Peering is a lot of work.

I sincerely do feel sympathy for those large ISP network engineers.
I see their faces at NANOG over the years and wonder when they
will ever get out from under it all. Sometimes I'm sure it feels
like they would only ever be free of the pressure if they were to
slip an ampersand in the wrong place in a cisco config file. :slight_smile:

Being sympathetic, I could present some arguments in favor of private
peerings from an outsider's point of view.

1) Workload. If I get 20 peering requests per week, how many are
significant in terms of traffic flows?

2) Cluelessness. If I get 20 peering requests each week from people
I never heard of, how do I estimate my level of effort to complete
a standard agreement?

3) Damage. Since any peering I setup is subject to default-pointing,
BGP route flaps, inaccurate prefix data, and a host of other problems
that I find difficult to proactively defend, how much work am I going
to take on maintaining any given peering? See 2) above.

4) Provisioning. With 20 peering requests per week, what is my level
of effort for their provisioning process? How much work will I have to
expend while my peer gets their connections up, their routers running,
and their end of the BGP session going?

5) Staffing. How do I explain to my boss the value of putting 1.5 FTE
on peering agreements out of my total staff of 3 FTE, when he is
anxious for me to complete my AGS+ swap-out, my DS-3 backbone buildout,
and the web farm facility?

Sometimes I worry that the big ISPs are going to stop peering altogether
(actually they stop and start) and sometimes I wonder why they keep going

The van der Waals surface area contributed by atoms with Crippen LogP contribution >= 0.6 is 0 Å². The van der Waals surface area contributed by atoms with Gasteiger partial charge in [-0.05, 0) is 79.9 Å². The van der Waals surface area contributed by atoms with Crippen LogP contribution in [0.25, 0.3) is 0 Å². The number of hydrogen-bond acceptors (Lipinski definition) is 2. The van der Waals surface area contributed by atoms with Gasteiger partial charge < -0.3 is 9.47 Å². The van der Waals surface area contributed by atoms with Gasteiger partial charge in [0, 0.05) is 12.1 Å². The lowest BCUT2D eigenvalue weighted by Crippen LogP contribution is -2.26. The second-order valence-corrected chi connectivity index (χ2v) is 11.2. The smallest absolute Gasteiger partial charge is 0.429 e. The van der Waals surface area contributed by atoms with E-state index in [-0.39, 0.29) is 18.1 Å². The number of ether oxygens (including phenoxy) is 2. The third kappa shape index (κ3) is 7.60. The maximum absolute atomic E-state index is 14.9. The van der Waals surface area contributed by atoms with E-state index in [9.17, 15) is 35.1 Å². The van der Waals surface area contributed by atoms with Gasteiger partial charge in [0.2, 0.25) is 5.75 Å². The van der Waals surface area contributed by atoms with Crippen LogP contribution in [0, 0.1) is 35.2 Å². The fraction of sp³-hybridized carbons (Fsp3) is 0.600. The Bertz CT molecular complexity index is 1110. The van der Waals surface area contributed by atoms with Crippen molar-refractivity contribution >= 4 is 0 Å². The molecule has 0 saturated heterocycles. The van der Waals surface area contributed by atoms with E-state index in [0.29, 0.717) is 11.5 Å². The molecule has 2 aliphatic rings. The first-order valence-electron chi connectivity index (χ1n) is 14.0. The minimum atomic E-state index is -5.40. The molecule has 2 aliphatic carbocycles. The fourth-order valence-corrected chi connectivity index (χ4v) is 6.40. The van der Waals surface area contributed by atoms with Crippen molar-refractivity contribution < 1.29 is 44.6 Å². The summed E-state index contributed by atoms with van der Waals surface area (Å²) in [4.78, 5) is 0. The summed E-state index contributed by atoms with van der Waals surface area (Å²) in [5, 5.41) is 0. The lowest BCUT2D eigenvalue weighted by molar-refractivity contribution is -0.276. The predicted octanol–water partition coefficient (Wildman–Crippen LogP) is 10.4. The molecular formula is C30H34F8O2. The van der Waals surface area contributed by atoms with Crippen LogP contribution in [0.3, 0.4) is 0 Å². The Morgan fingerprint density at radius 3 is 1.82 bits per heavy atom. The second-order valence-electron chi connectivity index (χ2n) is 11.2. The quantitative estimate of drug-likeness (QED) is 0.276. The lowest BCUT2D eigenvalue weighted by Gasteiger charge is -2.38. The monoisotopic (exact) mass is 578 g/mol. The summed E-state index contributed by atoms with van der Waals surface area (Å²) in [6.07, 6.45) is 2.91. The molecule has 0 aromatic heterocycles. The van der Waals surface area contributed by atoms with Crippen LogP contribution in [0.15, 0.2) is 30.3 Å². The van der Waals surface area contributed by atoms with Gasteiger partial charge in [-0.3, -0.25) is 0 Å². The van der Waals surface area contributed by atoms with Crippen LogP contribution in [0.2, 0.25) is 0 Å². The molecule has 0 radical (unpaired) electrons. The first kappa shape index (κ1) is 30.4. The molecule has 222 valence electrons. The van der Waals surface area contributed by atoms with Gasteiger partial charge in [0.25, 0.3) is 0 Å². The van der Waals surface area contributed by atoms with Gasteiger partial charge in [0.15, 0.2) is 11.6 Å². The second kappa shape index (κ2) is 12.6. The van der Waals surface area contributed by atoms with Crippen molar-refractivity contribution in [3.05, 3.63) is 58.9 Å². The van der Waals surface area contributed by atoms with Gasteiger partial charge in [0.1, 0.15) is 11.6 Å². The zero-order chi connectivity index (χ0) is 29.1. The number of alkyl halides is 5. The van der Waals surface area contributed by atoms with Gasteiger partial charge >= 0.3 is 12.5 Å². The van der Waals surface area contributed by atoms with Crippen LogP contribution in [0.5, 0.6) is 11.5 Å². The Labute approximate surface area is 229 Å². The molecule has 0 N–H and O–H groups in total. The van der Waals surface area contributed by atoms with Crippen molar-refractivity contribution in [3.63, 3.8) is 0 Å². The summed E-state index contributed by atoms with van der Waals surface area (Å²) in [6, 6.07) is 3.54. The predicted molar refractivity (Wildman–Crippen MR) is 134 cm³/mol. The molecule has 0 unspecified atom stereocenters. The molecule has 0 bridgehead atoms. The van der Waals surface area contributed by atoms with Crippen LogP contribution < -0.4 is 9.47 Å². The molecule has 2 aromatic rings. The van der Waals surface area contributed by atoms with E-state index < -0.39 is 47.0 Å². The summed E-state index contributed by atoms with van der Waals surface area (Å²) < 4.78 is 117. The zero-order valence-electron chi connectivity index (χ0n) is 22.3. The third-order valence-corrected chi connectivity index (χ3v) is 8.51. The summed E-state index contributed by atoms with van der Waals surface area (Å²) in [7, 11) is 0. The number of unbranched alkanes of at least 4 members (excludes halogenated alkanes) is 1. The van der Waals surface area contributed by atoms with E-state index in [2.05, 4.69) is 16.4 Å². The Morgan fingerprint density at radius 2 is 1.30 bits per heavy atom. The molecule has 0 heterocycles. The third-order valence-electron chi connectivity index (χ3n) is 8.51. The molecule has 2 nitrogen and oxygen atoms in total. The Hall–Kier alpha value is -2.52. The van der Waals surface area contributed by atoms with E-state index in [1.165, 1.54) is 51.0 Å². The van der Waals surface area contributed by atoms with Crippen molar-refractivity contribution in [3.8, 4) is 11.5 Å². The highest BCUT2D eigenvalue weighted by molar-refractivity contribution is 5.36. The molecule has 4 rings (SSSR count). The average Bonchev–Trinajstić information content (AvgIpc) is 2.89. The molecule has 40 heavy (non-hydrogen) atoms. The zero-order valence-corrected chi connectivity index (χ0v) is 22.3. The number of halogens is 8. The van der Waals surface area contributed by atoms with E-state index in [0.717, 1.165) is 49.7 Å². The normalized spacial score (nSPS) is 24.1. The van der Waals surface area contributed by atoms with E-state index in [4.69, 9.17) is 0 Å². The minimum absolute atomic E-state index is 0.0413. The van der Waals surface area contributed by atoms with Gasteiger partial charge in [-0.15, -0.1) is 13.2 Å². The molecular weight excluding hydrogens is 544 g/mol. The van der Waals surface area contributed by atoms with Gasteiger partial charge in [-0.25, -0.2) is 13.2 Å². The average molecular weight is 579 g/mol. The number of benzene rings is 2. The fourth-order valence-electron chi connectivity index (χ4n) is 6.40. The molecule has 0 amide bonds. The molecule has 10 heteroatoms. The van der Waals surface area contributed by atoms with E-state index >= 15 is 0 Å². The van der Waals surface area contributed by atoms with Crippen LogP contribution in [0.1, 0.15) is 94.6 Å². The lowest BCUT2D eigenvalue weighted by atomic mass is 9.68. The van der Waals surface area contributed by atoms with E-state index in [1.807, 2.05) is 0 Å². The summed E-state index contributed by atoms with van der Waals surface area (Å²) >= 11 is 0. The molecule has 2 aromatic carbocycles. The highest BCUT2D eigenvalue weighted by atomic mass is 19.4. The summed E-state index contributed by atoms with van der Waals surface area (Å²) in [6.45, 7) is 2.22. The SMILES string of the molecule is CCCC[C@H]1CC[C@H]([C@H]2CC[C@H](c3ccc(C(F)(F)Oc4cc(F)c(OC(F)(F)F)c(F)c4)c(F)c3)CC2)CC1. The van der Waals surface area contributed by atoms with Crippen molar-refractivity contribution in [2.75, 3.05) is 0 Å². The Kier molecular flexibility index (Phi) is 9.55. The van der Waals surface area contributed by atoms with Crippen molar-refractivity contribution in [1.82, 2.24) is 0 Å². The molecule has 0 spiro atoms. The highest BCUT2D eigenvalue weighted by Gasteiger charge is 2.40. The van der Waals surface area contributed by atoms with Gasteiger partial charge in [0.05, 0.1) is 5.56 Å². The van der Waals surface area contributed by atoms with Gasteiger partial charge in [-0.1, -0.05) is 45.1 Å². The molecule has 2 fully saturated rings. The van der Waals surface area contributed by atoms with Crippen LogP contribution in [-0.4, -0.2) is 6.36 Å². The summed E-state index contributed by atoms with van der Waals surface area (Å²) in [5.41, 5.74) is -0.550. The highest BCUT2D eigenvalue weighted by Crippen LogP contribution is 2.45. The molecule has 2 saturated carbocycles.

turning the crank on endless peerings with telcos, CAPs, regional ISPs,
garage ISPs, Web-farms-masquerading-as-ISPs, etc. Of course, it's because
it's good for business when market shares are less than 15%.

Now, on the other hand, if there were a process (and it is forming) whereby
an ISP went through a natural process registering routes, setting up
connections, peering with the route server, attending NANOG tutorials given
by the Routing Arbiter, reading the drafts and RFCs, asking questions of
the route server support staff... it might be a whole lot easier to turn
the crank on a lot of peerings and perhaps the backbone ISPs would start
to think that this is the way to handle 20 peer requests per week. But that
still begs the question of adequate defenses against default-pointing and
other bad effects and the business plan which still calls for all of this
to go away.

I now take my large ISP hat off and return to the other side of the table.
I find that many of these same problems affect me if I am a small or new
ISP joining up to a public exchange like the NAPs or MAEs. Now I get 10
peering requests per week and I run down the list of issues and before I
know it, I'm figuratively back on the other side of the table wondering
how clueless the other party is.

The public exchanges are useful for a variety of things and they are and
will remain important, but the pressure for private peering points is
considerable as I outlined. Take your high bandwidth traffic to/from your
true peers off to private interconnects and avoid the hassle of the public
bazaar for that part of the bandwidth. The traffic level justifies high
bandwidth pipes for private peerings.

My suggestion to newcomers and small ISPs is to help advance your cause by
latching onto the route servers and RA contractors as a way to help
and your backbone peers. You need a process which can demonstrate that you
addressing the issues I outlined above. If that process were to be accepted by
all, then perhaps it would be easier to convince the backbones not to slow
peering process, but fix it and maintain it, while continuing private
interconnects as warranted.

Flame away, but try to stay on point. (Please don't respond and say that the
true figure is 50 peerings per week, even though it may be more accurate.)

Speaking as a PacBell NAP consultant.